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vine weevil

Vine weevil

Keep a watchful eye for signs of vine weevil beetles nibbling the edges of leaves and their grubs who will be munching on roots below the surface.

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  • ©RHS Science

    Glasshouse thrips

    Thrips are small insects which can feed by sucking sap causing a fine silvery mottling of the upper leaf surfaces on many glasshouse plants and some which are grown outdoors in sheltered positions. Glasshouse thrips have recently become a frequent problem on outdoor plants such as Viburnum.

  • Glasshouse whitefly. Image: ©

    Glasshouse whitefly

    Glasshouse whitefly is a common sap-feeding insect, mainly of houseplants and greenhouse plants. They excrete a sticky substance (honeydew) on foliage, which allows the growth of sooty moulds.

  • Golden root mealybug © FERA/David Crossley

    Golden root mealybug

    The golden root mealybug, Chryseococcus arecae was first recorded in the UK in 2012. It is a native of New Zealand that unlike other root mealybug species found in Britain can be found on the roots of outdoor plants all year round.

  • Common gooseberry sawfly (Nematus ribesii) on Gooseberry (Ribes uva-crispa). Credit: RHS/Entomology

    Gooseberry sawfly

    The common gooseberry sawfly is one of several sawfly species that can attack gooseberry and red/white currant during spring and summer.

  • Grapevine blister mite underside of leaf

    Grapevine blister mite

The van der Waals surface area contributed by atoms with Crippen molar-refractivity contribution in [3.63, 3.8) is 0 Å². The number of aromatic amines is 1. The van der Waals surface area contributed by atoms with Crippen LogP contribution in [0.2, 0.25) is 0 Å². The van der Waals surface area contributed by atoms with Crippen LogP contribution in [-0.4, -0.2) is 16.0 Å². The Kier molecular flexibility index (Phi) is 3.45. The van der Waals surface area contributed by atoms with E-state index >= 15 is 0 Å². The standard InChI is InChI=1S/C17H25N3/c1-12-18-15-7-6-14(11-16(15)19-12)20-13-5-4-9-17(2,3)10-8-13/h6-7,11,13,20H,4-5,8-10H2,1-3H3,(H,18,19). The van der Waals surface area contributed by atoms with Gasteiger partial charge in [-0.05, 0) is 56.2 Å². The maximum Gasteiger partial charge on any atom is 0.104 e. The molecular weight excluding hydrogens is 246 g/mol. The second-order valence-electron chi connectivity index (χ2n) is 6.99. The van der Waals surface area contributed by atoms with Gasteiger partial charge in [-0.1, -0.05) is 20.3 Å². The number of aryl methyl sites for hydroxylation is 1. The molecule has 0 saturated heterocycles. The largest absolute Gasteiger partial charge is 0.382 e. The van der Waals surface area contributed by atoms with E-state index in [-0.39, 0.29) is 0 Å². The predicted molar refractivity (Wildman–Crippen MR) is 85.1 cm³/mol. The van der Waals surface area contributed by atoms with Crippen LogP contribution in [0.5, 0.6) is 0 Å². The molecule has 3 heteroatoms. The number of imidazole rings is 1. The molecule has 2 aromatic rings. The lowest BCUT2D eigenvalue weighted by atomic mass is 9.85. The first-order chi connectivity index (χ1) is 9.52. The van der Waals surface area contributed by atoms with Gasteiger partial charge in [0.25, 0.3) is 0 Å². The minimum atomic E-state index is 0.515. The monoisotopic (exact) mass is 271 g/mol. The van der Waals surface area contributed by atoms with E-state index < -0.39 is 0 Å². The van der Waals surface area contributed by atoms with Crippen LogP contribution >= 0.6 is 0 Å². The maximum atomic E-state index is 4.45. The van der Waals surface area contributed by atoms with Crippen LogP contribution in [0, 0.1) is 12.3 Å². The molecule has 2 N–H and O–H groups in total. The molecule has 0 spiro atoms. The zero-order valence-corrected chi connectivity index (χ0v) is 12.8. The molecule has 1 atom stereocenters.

During the summer the foliage of grape vines can become distorted and the underside of the leaves covered with a dense coating of fine hairs caused by the feeding activities of a gall mite. This does not affect the overall health of the vine.

  • Common green shield bug (Palomena prasina). Credit: RHS/Entomology.

    Green shield bugs

    Two species of green shield bug now occur in Britain. The common green shield bug is native to Britain, and of widespread occurrence. The southern green shield bug is a recent arrival from elsewhere in Europe that became established in the London area in 2003.

  • Green spruce aphid (Elatobium abietinum) on Spruce (Picea pungens). Credit: RHS/Entomology.

    Green spruce aphid

    Unlike most aphids which are active during the spring and summer, the green spruce aphid is active during the winter months. It can cause needle drop on spruce trees (Picea species).

  • Grey squirrel. Image: ©

    Grey squirrels

    The grey squirrel is a common mammal that in gardens can both delight by its acrobatic movements and annoy by damaging trees, feeding on flower buds, bulbs, fruits and vegetables.

  • ©RHS SCN0004317

    Harlequin ladybird

    The harlequin ladybird, Harmonia axyridis is non-native it became established in the UK in 2004. It has become very widespread and has many colour forms, some of which can appear similar to native ladybirds.

  • Hellebore aphid (Macrosiphum hellebori) on Hellebore (Helleborus sp.). Credit: RHS/Entomology.

    Hellebore aphid

    One of the most important problems of hellebores is a sap feeding aphid or greenfly. It can cause a lack of vigour and unsightly, sooty mould on the leaves and flowers.

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